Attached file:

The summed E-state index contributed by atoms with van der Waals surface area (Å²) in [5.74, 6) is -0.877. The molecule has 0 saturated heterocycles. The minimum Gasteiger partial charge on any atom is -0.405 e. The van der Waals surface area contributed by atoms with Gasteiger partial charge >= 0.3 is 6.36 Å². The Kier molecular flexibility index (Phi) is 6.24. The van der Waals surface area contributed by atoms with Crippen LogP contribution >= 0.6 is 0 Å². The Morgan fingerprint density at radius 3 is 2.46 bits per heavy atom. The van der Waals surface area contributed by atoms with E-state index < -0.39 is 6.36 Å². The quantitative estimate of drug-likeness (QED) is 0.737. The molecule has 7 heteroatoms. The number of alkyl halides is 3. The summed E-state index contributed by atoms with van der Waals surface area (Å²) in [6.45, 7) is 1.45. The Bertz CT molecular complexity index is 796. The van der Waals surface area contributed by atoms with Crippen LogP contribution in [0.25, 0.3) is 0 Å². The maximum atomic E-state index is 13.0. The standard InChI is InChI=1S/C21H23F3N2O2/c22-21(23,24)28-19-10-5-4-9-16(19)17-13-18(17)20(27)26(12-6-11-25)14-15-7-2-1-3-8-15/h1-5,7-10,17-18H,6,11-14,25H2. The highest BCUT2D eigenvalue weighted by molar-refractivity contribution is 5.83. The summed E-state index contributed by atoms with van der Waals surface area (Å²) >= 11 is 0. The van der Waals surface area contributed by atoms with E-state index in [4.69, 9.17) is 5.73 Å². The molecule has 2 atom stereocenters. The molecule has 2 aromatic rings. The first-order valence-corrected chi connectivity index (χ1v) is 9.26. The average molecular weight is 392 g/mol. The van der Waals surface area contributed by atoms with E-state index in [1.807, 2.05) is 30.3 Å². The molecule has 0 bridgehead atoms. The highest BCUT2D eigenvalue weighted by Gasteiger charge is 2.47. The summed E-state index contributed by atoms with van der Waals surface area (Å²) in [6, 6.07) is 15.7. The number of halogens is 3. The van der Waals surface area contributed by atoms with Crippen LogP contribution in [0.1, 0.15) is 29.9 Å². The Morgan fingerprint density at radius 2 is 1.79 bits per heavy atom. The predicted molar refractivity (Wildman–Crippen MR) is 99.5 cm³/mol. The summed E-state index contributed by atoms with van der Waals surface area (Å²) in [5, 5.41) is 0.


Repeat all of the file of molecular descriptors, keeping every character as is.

The summed E-state index contributed by atoms with van der Waals surface area (Å²) in [5.74, 6) is -0.877. The molecule has 0 saturated heterocycles. The minimum Gasteiger partial charge on any atom is -0.405 e. The van der Waals surface area contributed by atoms with Gasteiger partial charge >= 0.3 is 6.36 Å². The Kier molecular flexibility index (Phi) is 6.24. The van der Waals surface area contributed by atoms with Crippen LogP contribution >= 0.6 is 0 Å². The Morgan fingerprint density at radius 3 is 2.46 bits per heavy atom. The van der Waals surface area contributed by atoms with E-state index < -0.39 is 6.36 Å². The quantitative estimate of drug-likeness (QED) is 0.737. The molecule has 7 heteroatoms. The number of alkyl halides is 3. The summed E-state index contributed by atoms with van der Waals surface area (Å²) in [6.45, 7) is 1.45. The Bertz CT molecular complexity index is 796. The van der Waals surface area contributed by atoms with Crippen LogP contribution in [0.25, 0.3) is 0 Å². The maximum atomic E-state index is 13.0. The standard InChI is InChI=1S/C21H23F3N2O2/c22-21(23,24)28-19-10-5-4-9-16(19)17-13-18(17)20(27)26(12-6-11-25)14-15-7-2-1-3-8-15/h1-5,7-10,17-18H,6,11-14,25H2. The highest BCUT2D eigenvalue weighted by molar-refractivity contribution is 5.83. The summed E-state index contributed by atoms with van der Waals surface area (Å²) >= 11 is 0. The van der Waals surface area contributed by atoms with E-state index in [4.69, 9.17) is 5.73 Å². The molecule has 2 atom stereocenters. The molecule has 2 aromatic rings. The first-order valence-corrected chi connectivity index (χ1v) is 9.26. The average molecular weight is 392 g/mol. The van der Waals surface area contributed by atoms with E-state index in [1.807, 2.05) is 30.3 Å². The molecule has 0 bridgehead atoms. The highest BCUT2D eigenvalue weighted by Gasteiger charge is 2.47. The summed E-state index contributed by atoms with van der Waals surface area (Å²) in [6, 6.07) is 15.7. The number of halogens is 3. The van der Waals surface area contributed by atoms with Crippen LogP contribution in [0.1, 0.15) is 29.9 Å². The Morgan fingerprint density at radius 2 is 1.79 bits per heavy atom. The predicted molar refractivity (Wildman–Crippen MR) is 99.5 cm³/mol. The summed E-state index contributed by atoms with van der Waals surface area (Å²) in [5, 5.41) is 0.